After being incubated in a government lab for seven years, Descartes Labs — a deep-learning image analysis startup — has raised $3.3 million of its own funding and spun off as a private company.
Descartes Labs is focused on taking satellite imagery, turning it into something coherent and analyzing it for useful data. Descartes Labs formally spun out of Los Alamos National Lab in August last year, but now that the company has attracted investor interest, it has a chance to more quickly spin up its operations. That includes hiring people — who are based in San Francisco and Los Alamos — as well as computational power.
“This isn’t typical image recognition. We’re doing physics on this, not looking for dogs and Coke cans,” Descartes Labs CEO Mark Johnson said. “It turns out remote sensing and astrophysics have a lot in common. If I take a lot of pictures in the sky, the sensors need calibrated, and I need to stitch those pictures together, and I need to do massive analysis. Well, if you turn that telescope around toward the Earth, you get a similar set of problems.”
The company is starting with tracking agriculture around the globe. In the U.S., agricultural data is well documented, but internationally it turns out there is very little well-reported information — though, to be sure, the data is there in the satellite imagery. In that sense, it goes from being a bureaucratic problem to a big-data problem that Descartes Labs can attack with machine learning.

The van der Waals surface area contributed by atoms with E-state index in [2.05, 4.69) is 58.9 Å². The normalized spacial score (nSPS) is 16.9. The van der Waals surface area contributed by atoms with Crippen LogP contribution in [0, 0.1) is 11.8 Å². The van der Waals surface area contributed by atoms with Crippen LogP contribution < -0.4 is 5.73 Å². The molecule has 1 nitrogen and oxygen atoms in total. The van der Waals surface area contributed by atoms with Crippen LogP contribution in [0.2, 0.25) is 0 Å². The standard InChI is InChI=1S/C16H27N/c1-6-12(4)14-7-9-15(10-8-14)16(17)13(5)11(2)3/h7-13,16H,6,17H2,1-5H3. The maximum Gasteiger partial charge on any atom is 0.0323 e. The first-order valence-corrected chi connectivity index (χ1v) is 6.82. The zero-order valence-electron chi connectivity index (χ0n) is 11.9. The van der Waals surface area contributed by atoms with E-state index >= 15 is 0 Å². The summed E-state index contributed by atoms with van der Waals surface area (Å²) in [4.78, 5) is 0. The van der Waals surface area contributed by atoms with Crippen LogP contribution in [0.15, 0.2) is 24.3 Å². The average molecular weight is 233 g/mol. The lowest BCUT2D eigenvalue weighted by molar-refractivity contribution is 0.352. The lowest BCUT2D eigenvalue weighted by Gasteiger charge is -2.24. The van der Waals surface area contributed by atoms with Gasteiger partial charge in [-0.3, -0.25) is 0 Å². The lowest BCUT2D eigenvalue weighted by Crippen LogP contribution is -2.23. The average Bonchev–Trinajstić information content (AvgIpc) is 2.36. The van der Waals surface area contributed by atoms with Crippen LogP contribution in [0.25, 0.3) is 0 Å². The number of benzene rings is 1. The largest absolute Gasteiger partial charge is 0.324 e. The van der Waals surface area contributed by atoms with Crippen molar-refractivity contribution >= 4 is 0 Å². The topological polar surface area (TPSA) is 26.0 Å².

The public data that comes down from those satellites also isn’t just in the visible spectrum — it’s in other bands like infrared, which is particularly useful when tracking crops.
For a problem as hefty as what Descartes Labs is trying to solve, you might expect the company to have to pay a lot for powerful computers that can handle those calculations. But the difference in 2015 is the insanely powerful computational processing that previously was only available for massive government projects is available through services like Amazon AWS and Google Cloud Compute Engine. And startups like Descartes Labs can buy it in lieu of building or buying massive supercomputers — on the cheap.
Part of that is due to the efficiency of the machine learning code, and that’s thanks to the expertise of his team — which also includes Mike Warren, a scientist at Los Alamos that ran a trillion-particle simulation of the universe. The rest of the team is staffed with scientists and cosmologists working on the hard science behind image recognition and machine learning.
It’s a good start for building a business in the near future as well. Businesses interested in that agricultural data — commodities traders, for example — have a limited amount of data that they can extrapolate into estimates of worldwide agricultural activity. Getting a better handle on that certainly is more valuable than making ballpark estimates on what sorts of food is being grown, imported and exported.
The implications of the technology certainly go beyond that, but the company is starting off there because there isn’t really anything available on that scale. Johnson said the $3.3 million is just enough to get a product out the door and “have a few failures along the way and course correct,” as most startups inevitably do.